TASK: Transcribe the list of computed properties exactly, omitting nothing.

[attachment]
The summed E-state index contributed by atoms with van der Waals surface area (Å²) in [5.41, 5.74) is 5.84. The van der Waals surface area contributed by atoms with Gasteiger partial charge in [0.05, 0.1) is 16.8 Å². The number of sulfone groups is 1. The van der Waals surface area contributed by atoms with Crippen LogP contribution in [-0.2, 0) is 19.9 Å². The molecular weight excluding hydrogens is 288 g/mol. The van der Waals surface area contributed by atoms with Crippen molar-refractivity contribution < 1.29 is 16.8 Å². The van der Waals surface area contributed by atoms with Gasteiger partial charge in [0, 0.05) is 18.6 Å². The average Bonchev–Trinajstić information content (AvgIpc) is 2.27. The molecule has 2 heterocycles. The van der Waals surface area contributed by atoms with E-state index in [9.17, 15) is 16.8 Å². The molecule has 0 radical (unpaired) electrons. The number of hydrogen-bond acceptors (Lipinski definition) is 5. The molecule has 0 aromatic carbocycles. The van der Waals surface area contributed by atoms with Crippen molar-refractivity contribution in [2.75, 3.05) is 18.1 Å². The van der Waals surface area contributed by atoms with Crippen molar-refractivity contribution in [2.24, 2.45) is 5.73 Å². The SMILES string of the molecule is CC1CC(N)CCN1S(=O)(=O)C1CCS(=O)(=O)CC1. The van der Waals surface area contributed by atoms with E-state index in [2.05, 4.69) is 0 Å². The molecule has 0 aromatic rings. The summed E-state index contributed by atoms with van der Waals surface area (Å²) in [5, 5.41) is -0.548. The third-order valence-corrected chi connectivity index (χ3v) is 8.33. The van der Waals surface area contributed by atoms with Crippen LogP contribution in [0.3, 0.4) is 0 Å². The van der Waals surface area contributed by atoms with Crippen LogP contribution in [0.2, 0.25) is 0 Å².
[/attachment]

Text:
The summed E-state index contributed by atoms with van der Waals surface area (Å²) in [5.41, 5.74) is 5.84. The van der Waals surface area contributed by atoms with Gasteiger partial charge in [0.05, 0.1) is 16.8 Å². The number of sulfone groups is 1. The van der Waals surface area contributed by atoms with Crippen LogP contribution in [-0.2, 0) is 19.9 Å². The molecular weight excluding hydrogens is 288 g/mol. The van der Waals surface area contributed by atoms with Crippen molar-refractivity contribution < 1.29 is 16.8 Å². The van der Waals surface area contributed by atoms with Gasteiger partial charge in [0, 0.05) is 18.6 Å². The average Bonchev–Trinajstić information content (AvgIpc) is 2.27. The molecule has 2 heterocycles. The van der Waals surface area contributed by atoms with E-state index in [9.17, 15) is 16.8 Å². The molecule has 0 radical (unpaired) electrons. The number of hydrogen-bond acceptors (Lipinski definition) is 5. The molecule has 0 aromatic carbocycles. The van der Waals surface area contributed by atoms with Crippen molar-refractivity contribution in [2.75, 3.05) is 18.1 Å². The van der Waals surface area contributed by atoms with Crippen molar-refractivity contribution in [2.24, 2.45) is 5.73 Å². The SMILES string of the molecule is CC1CC(N)CCN1S(=O)(=O)C1CCS(=O)(=O)CC1. The van der Waals surface area contributed by atoms with E-state index in [2.05, 4.69) is 0 Å². The molecule has 0 aromatic rings. The summed E-state index contributed by atoms with van der Waals surface area (Å²) in [5, 5.41) is -0.548. The third-order valence-corrected chi connectivity index (χ3v) is 8.33. The van der Waals surface area contributed by atoms with Crippen LogP contribution in [0.3, 0.4) is 0 Å². The van der Waals surface area contributed by atoms with Crippen LogP contribution in [0.2, 0.25) is 0 Å².